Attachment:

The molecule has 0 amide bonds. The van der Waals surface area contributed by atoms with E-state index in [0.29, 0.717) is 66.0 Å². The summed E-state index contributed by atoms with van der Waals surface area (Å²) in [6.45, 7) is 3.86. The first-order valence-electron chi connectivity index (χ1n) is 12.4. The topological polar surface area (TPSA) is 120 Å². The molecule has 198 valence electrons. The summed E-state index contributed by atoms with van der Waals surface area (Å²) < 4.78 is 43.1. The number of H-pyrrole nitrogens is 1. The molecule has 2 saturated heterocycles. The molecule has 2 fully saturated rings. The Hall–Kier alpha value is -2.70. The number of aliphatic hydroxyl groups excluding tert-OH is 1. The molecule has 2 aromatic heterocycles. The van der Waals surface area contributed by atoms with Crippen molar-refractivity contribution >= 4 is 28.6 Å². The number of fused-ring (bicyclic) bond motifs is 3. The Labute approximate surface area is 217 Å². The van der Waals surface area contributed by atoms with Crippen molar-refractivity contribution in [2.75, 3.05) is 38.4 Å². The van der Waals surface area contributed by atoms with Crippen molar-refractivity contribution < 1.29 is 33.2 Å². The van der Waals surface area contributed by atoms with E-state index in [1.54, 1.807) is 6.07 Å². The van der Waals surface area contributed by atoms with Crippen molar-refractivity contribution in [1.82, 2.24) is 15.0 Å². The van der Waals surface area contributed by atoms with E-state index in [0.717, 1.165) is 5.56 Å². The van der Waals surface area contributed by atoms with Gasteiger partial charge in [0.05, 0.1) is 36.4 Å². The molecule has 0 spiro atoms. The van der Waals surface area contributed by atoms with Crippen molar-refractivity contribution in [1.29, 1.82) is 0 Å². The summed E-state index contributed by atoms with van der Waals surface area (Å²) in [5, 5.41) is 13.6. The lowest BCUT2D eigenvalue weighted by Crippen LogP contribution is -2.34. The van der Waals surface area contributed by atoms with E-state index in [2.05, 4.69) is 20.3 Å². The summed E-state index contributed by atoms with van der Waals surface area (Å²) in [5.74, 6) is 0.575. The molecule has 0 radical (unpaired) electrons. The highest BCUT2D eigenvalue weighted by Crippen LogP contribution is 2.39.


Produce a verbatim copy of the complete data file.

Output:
The molecule has 0 amide bonds. The van der Waals surface area contributed by atoms with E-state index in [0.29, 0.717) is 66.0 Å². The summed E-state index contributed by atoms with van der Waals surface area (Å²) in [6.45, 7) is 3.86. The first-order valence-electron chi connectivity index (χ1n) is 12.4. The topological polar surface area (TPSA) is 120 Å². The molecule has 198 valence electrons. The summed E-state index contributed by atoms with van der Waals surface area (Å²) < 4.78 is 43.1. The number of H-pyrrole nitrogens is 1. The molecule has 2 saturated heterocycles. The molecule has 2 fully saturated rings. The Hall–Kier alpha value is -2.70. The number of aliphatic hydroxyl groups excluding tert-OH is 1. The molecule has 2 aromatic heterocycles. The van der Waals surface area contributed by atoms with Crippen molar-refractivity contribution >= 4 is 28.6 Å². The number of fused-ring (bicyclic) bond motifs is 3. The Labute approximate surface area is 217 Å². The van der Waals surface area contributed by atoms with Crippen molar-refractivity contribution in [2.75, 3.05) is 38.4 Å². The van der Waals surface area contributed by atoms with Crippen molar-refractivity contribution < 1.29 is 33.2 Å². The van der Waals surface area contributed by atoms with E-state index in [1.54, 1.807) is 6.07 Å². The van der Waals surface area contributed by atoms with Crippen molar-refractivity contribution in [1.82, 2.24) is 15.0 Å². The van der Waals surface area contributed by atoms with E-state index in [0.717, 1.165) is 5.56 Å². The van der Waals surface area contributed by atoms with Gasteiger partial charge in [0.05, 0.1) is 36.4 Å². The molecule has 0 spiro atoms. The van der Waals surface area contributed by atoms with Crippen molar-refractivity contribution in [1.29, 1.82) is 0 Å². The summed E-state index contributed by atoms with van der Waals surface area (Å²) in [5, 5.41) is 13.6. The lowest BCUT2D eigenvalue weighted by Crippen LogP contribution is -2.34. The van der Waals surface area contributed by atoms with E-state index in [2.05, 4.69) is 20.3 Å². The summed E-state index contributed by atoms with van der Waals surface area (Å²) in [5.74, 6) is 0.575. The molecule has 0 radical (unpaired) electrons. The highest BCUT2D eigenvalue weighted by Crippen LogP contribution is 2.39.